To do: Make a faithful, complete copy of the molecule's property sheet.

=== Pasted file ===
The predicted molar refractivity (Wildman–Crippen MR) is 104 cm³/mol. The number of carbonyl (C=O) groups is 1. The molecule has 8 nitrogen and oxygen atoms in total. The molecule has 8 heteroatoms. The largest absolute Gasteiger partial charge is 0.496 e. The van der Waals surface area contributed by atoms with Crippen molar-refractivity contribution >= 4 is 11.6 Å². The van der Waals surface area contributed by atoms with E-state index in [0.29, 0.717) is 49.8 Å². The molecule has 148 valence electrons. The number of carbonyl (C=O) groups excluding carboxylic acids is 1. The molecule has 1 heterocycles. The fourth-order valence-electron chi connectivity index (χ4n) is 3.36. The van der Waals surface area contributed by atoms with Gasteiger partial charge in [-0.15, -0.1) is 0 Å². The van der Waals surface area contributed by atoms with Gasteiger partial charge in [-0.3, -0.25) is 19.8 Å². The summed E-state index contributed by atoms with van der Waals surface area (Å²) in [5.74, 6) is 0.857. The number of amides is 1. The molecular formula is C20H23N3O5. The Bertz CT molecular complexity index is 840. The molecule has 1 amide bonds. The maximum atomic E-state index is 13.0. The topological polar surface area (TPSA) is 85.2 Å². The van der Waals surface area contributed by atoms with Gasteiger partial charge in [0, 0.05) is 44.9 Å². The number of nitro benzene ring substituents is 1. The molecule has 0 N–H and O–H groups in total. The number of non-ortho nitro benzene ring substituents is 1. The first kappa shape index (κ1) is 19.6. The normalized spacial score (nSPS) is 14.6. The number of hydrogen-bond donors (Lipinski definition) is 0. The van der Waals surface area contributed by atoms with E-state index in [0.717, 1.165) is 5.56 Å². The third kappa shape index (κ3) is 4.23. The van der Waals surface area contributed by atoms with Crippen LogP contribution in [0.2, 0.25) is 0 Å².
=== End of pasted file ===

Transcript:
The predicted molar refractivity (Wildman–Crippen MR) is 104 cm³/mol. The number of carbonyl (C=O) groups is 1. The molecule has 8 nitrogen and oxygen atoms in total. The molecule has 8 heteroatoms. The largest absolute Gasteiger partial charge is 0.496 e. The van der Waals surface area contributed by atoms with Crippen molar-refractivity contribution >= 4 is 11.6 Å². The van der Waals surface area contributed by atoms with E-state index in [0.29, 0.717) is 49.8 Å². The molecule has 148 valence electrons. The number of carbonyl (C=O) groups excluding carboxylic acids is 1. The molecule has 1 heterocycles. The fourth-order valence-electron chi connectivity index (χ4n) is 3.36. The van der Waals surface area contributed by atoms with Gasteiger partial charge in [-0.15, -0.1) is 0 Å². The van der Waals surface area contributed by atoms with Gasteiger partial charge in [-0.3, -0.25) is 19.8 Å². The summed E-state index contributed by atoms with van der Waals surface area (Å²) in [5.74, 6) is 0.857. The number of amides is 1. The molecular formula is C20H23N3O5. The Bertz CT molecular complexity index is 840. The molecule has 1 amide bonds. The maximum atomic E-state index is 13.0. The topological polar surface area (TPSA) is 85.2 Å². The van der Waals surface area contributed by atoms with Gasteiger partial charge in [0, 0.05) is 44.9 Å². The number of nitro benzene ring substituents is 1. The molecule has 0 N–H and O–H groups in total. The number of non-ortho nitro benzene ring substituents is 1. The first kappa shape index (κ1) is 19.6. The normalized spacial score (nSPS) is 14.6. The number of hydrogen-bond donors (Lipinski definition) is 0. The van der Waals surface area contributed by atoms with E-state index in [0.717, 1.165) is 5.56 Å². The third kappa shape index (κ3) is 4.23. The van der Waals surface area contributed by atoms with Crippen LogP contribution in [0.2, 0.25) is 0 Å².